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The Cyclopedia of New Zealand [Wellington Provincial District]

Mr. John Cole Edwards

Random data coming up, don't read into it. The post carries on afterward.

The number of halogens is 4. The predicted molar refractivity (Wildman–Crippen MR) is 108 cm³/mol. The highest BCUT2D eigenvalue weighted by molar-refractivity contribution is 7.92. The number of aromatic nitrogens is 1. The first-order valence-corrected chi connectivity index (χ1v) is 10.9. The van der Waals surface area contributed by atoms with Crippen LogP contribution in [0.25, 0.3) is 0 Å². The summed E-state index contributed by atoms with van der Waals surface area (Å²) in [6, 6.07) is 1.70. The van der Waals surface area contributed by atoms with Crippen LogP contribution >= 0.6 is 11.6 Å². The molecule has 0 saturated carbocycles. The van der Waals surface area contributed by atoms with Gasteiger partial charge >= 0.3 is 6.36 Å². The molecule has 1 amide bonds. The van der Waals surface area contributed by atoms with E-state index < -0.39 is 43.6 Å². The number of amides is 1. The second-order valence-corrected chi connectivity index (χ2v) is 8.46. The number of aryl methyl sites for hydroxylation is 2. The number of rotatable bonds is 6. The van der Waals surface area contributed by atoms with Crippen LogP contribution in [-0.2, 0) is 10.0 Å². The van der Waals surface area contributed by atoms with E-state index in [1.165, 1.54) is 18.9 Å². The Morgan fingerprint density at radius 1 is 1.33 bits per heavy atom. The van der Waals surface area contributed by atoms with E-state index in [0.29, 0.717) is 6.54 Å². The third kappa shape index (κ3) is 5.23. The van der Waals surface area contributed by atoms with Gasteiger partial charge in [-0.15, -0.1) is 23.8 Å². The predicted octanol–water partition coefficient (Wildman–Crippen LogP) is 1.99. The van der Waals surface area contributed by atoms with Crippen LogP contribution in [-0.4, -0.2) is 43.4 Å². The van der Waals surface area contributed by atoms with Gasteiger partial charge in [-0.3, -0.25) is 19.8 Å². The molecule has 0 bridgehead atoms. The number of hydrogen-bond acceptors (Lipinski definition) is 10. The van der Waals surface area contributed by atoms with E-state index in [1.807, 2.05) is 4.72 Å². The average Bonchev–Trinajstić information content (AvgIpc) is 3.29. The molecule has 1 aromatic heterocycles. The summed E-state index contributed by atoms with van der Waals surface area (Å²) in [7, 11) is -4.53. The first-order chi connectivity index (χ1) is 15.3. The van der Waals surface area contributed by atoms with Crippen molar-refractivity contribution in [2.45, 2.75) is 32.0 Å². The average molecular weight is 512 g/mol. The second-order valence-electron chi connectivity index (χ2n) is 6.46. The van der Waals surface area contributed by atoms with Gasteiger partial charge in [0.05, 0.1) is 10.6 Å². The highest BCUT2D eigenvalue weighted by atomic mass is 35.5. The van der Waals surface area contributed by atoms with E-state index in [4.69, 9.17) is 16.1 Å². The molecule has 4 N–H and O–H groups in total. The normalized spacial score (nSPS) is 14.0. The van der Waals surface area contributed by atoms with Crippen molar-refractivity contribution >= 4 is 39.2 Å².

Mr. John Cole Edwards, who sat as a representative of Cook Ward from September, 1885, to October, 1888, was born in Bradford, Yorkshire, England, on the 7th of May, 1854. In 1862 his father, Mr. John Edwards, of Mangere, near Auckland, accepted the position of schoolmaster of the Non-conformist Settlement, and in May of that year sailed with his family for Auckland per ship “Matilda Wattenbach.” Mr. Edwards was educated principally in his father's school at Mahurangi, north of Auckland, and subsequently at the Wesley College, Auckland. After a few months in the publishing office of the Evening News, he entered the employ of the late Mr. William Aitken, printer, in the business now being carried on by the Hon. W. McCullough, M.L.C. In 1877, having in the meantime risen to the position of foreman, Mr. Edwards accepted a twelve months' engagement with the late Mr. R. Burrett, to manage that gentleman's printing department during his absence on a trip to the Old Country. A year later he began business as a printer, in partnership with Mr. G. W. Dutton, the well-known bookseller, of Lambton Quay, under the style of Dutton and Edwards. This partnership was, however, dissolved in September, 1878, and in the following month Mr. W. H. Green was admitted to a share in the business. The firm of Edwards and Green became well-known throughout the Colony as the printers of the Law Reports, the Industrial Gazette, and many other important publications. In 1886 Mr. Green withdrew from the firm, and Mr. Edwards continued alone, under the style of Edwards and Co., until August, 1894, when he disposed of his printing plant and business to Messrs. Edwards, Russell and Company, Limited, one of the firms engaged in the production of this Cyclopedia. This change was made to enable Mr. Edwards to give a greater portion of his time to the service of the Cyclopedia Company, of which also he is one of the directors. As a member of the Destructor, Electric Lighting, and other Committees, Ex-Councillor Edwards rendered good service; but the principal thing for which he will be remembered by his colleagues and a few others, was the timely aid he gave to the settling of the vexed question of the limit of foreshore reclamation. A committee of councillors had for several months Leen conferring with a committee of the Harbour Board, with the object of agreeing upon a limit for the Te Aro reclamation; but with so little prospcet of success that the report of the Committee was ordered to be “laid on the table for six months.” This was locked upon as an insupersble difficulty in the way of securing a settlement; but Mr. Edwards held an opposite opinion, and immediately tabled a motion for a conference of the whole membership of both bodies. This was deemed so reasonable a project that no one was found to oppose it. The Harbour Board accepted the invitation, the conference was held, and, to the surprise of all, the points which had been in dispute for many months were amicably and satisfactorily settled in two hours. In 1879 Mr. Edwards was married to Fanny, daughter of the late Mr. William Mr. John Cole Edwards page 302 Bradford, of Ballarat, who, however, died some six years later, while on a visit to her friends in Victoria. Mrs. Edwards, having no family, was enabled to devote much of her time to hospital visiting, and other charitable and Church duties, and by her amiability of disposition and execptional tact, made and kept many and trne friends.